Current law requires the federal government to fulfill a broad spectrum of responsibilities in managing public lands; to protect and conserve the environment; to foster the appropriate development of marketable commodities; to preserve wilderness areas, wildlife habitats, and unique historical sites; and to encourage public participation in land-use and management decisions. There is no consensus, however, on the best ways to establish a balance among the? priorities when serious conflicts arise. This book presents a wide-ranging discussion of the means by which lands and resources administered by the Forest Service and the Bureau of Land Management can better serve present and future needs for environmental preservation and resource development. The contributors consider public and private interests in the federal lands in light of political realities and uncertainties, giving particular: attention to efficiency-versus-equity issues, privatization fair market value, and the income-producing potential of publicly owned assets. Major sections of the book focus on timber, nonfuel minerals, rangelands, and energy resources. Based on a recent conference sponsored by The Wilderness Society, the book reflects the views of conservationists, scholars, industry representatives, and state and federal officials.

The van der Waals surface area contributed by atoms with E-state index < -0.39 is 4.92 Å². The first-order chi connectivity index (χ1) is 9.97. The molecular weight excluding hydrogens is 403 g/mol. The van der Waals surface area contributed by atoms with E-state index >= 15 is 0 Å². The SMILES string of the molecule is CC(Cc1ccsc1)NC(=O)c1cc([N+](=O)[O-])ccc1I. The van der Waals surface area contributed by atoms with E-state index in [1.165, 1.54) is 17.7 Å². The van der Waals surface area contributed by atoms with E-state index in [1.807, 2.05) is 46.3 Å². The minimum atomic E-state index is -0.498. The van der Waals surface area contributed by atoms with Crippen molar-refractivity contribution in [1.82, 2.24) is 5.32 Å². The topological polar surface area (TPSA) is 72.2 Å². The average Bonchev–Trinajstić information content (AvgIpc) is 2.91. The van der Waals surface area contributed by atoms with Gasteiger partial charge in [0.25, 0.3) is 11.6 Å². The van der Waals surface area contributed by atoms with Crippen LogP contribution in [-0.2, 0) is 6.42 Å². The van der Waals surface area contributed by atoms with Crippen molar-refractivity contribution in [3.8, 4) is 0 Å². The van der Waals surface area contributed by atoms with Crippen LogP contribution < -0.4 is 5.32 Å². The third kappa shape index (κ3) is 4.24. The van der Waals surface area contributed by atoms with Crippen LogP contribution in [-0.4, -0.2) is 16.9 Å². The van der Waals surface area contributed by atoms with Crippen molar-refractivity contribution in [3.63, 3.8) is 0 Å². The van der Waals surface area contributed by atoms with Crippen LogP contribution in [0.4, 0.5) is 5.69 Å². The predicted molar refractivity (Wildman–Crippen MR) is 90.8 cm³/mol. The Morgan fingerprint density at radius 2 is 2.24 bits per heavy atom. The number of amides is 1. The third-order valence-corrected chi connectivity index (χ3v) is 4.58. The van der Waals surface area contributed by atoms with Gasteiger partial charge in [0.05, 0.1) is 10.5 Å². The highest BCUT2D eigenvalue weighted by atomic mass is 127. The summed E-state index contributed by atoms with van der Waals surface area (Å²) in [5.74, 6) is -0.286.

part 1|113 pages

Three Perspectives on the Public Lands

chapter 1|16 pages

Public and Private Interests in the Federal Lands: Toward Conciliation

ByDaniel W. Bromley

chapter 2|39 pages

A Property Rights Approach to Wilderness Management

ByJohn Baden, Dean Lueck

chapter |7 pages

An Economist's Critique of Privatization

ByC. Ford Runge

chapter |4 pages

The Wilderness System Isn't Broken and Doesn't Need Fixing

ByM. Rupert Cutler

chapter 3|23 pages

Public Land Politics in the 1980s

ByD. Michael Harvey

chapter |9 pages

Federal-State Cooperation and Public Land Policy

ByTimothy E. Gallagher

part 2|72 pages

Timber Issues

chapter |12 pages

Community Stability and the Federal Lands

ByGeorge M. Johnston

chapter |4 pages

Some Historical Trends in Timber Management

ByThomas J. Barlow

part 3|39 pages

Nonfuel Mineral Issues

chapter |3 pages

The Economic Significance of Mineral Resources

ByHarold J. Barnett

chapter |8 pages

Management of Non-fuel Minerals: A Mining Industry Perspective

ByThomas C. Nelson

chapter |9 pages

Mineral Facts and Fictions

ByRichard W. Wright

part 4|33 pages

Rangeland Issues

part 5|39 pages

Energy Resources Issues

chapter 8|12 pages

Energy Resources, Revenues and the Public Lands

ByJohn J. Schanz

chapter |8 pages

Oil Shale Problems and Issues

ByMary Jane C. Due

chapter |9 pages

Free Markets, States' Rights, and Federal Coal

ByDewitt John